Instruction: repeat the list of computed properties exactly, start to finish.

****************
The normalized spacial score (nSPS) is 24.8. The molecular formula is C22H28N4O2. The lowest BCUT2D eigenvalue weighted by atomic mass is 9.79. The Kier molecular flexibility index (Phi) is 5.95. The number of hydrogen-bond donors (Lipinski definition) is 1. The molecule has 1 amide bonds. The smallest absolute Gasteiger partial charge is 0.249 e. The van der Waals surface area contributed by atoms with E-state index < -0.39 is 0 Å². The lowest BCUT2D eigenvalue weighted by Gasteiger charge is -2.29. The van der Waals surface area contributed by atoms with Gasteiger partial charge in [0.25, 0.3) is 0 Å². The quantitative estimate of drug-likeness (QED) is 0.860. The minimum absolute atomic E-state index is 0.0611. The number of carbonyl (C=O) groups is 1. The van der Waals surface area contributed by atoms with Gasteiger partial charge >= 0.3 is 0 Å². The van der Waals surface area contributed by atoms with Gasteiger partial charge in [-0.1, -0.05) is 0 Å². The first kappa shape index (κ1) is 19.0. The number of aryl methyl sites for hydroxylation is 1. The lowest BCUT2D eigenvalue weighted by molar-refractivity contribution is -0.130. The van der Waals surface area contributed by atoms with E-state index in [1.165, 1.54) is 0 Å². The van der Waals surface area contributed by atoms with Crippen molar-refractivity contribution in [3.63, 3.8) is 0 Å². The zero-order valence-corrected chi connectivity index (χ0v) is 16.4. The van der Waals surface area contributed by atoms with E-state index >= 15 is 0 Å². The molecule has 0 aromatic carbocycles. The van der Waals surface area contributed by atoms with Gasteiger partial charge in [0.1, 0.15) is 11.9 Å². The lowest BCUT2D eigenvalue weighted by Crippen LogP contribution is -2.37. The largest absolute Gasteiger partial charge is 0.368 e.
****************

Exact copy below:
The normalized spacial score (nSPS) is 24.8. The molecular formula is C22H28N4O2. The lowest BCUT2D eigenvalue weighted by atomic mass is 9.79. The Kier molecular flexibility index (Phi) is 5.95. The number of hydrogen-bond donors (Lipinski definition) is 1. The molecule has 1 amide bonds. The smallest absolute Gasteiger partial charge is 0.249 e. The van der Waals surface area contributed by atoms with E-state index < -0.39 is 0 Å². The lowest BCUT2D eigenvalue weighted by Gasteiger charge is -2.29. The van der Waals surface area contributed by atoms with Gasteiger partial charge in [0.25, 0.3) is 0 Å². The quantitative estimate of drug-likeness (QED) is 0.860. The minimum absolute atomic E-state index is 0.0611. The number of carbonyl (C=O) groups is 1. The van der Waals surface area contributed by atoms with Gasteiger partial charge >= 0.3 is 0 Å². The van der Waals surface area contributed by atoms with Gasteiger partial charge in [-0.1, -0.05) is 0 Å². The first kappa shape index (κ1) is 19.0. The number of aryl methyl sites for hydroxylation is 1. The lowest BCUT2D eigenvalue weighted by molar-refractivity contribution is -0.130. The van der Waals surface area contributed by atoms with E-state index in [1.165, 1.54) is 0 Å². The van der Waals surface area contributed by atoms with Crippen molar-refractivity contribution in [3.63, 3.8) is 0 Å². The zero-order valence-corrected chi connectivity index (χ0v) is 16.4. The van der Waals surface area contributed by atoms with E-state index >= 15 is 0 Å². The molecule has 0 aromatic carbocycles. The van der Waals surface area contributed by atoms with Gasteiger partial charge in [0.1, 0.15) is 11.9 Å². The lowest BCUT2D eigenvalue weighted by Crippen LogP contribution is -2.37. The largest absolute Gasteiger partial charge is 0.368 e.